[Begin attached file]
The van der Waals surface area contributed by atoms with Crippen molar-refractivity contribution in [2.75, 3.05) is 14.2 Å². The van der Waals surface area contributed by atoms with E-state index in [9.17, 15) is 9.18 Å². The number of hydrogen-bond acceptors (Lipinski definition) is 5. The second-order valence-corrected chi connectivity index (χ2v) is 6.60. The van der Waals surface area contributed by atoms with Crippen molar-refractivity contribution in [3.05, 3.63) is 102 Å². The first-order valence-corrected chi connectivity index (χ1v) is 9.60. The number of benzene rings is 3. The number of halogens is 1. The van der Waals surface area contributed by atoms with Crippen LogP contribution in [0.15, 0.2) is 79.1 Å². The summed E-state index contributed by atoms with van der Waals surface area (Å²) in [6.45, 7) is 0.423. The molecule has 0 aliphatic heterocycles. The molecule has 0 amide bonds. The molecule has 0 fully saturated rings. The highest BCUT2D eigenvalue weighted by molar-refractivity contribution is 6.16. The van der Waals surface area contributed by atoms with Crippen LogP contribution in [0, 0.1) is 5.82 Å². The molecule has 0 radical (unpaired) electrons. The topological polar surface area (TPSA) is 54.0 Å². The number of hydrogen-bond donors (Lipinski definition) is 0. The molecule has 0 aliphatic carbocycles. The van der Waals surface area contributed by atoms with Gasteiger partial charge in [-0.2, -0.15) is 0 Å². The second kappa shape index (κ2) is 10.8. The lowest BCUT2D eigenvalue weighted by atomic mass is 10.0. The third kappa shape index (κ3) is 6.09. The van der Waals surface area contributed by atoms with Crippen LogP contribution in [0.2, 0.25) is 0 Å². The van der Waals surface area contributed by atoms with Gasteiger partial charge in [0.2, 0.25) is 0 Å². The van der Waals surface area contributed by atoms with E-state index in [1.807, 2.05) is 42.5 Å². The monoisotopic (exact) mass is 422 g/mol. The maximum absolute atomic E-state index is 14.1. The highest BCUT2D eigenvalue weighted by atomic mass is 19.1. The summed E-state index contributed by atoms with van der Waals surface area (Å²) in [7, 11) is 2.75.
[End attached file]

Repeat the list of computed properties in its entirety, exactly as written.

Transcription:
The van der Waals surface area contributed by atoms with Crippen molar-refractivity contribution in [2.75, 3.05) is 14.2 Å². The van der Waals surface area contributed by atoms with E-state index in [9.17, 15) is 9.18 Å². The number of hydrogen-bond acceptors (Lipinski definition) is 5. The second-order valence-corrected chi connectivity index (χ2v) is 6.60. The van der Waals surface area contributed by atoms with Crippen molar-refractivity contribution in [3.05, 3.63) is 102 Å². The first-order valence-corrected chi connectivity index (χ1v) is 9.60. The number of benzene rings is 3. The number of halogens is 1. The van der Waals surface area contributed by atoms with Crippen LogP contribution in [0.15, 0.2) is 79.1 Å². The summed E-state index contributed by atoms with van der Waals surface area (Å²) in [6.45, 7) is 0.423. The molecule has 0 aliphatic heterocycles. The molecule has 0 amide bonds. The molecule has 0 fully saturated rings. The highest BCUT2D eigenvalue weighted by molar-refractivity contribution is 6.16. The van der Waals surface area contributed by atoms with Crippen LogP contribution in [0, 0.1) is 5.82 Å². The molecule has 0 radical (unpaired) electrons. The topological polar surface area (TPSA) is 54.0 Å². The number of hydrogen-bond donors (Lipinski definition) is 0. The molecule has 0 aliphatic carbocycles. The van der Waals surface area contributed by atoms with Gasteiger partial charge in [-0.2, -0.15) is 0 Å². The second kappa shape index (κ2) is 10.8. The lowest BCUT2D eigenvalue weighted by atomic mass is 10.0. The third kappa shape index (κ3) is 6.09. The van der Waals surface area contributed by atoms with Crippen LogP contribution in [0.2, 0.25) is 0 Å². The van der Waals surface area contributed by atoms with Gasteiger partial charge in [0.2, 0.25) is 0 Å². The van der Waals surface area contributed by atoms with E-state index in [1.807, 2.05) is 42.5 Å². The monoisotopic (exact) mass is 422 g/mol. The maximum absolute atomic E-state index is 14.1. The highest BCUT2D eigenvalue weighted by atomic mass is 19.1. The summed E-state index contributed by atoms with van der Waals surface area (Å²) in [7, 11) is 2.75.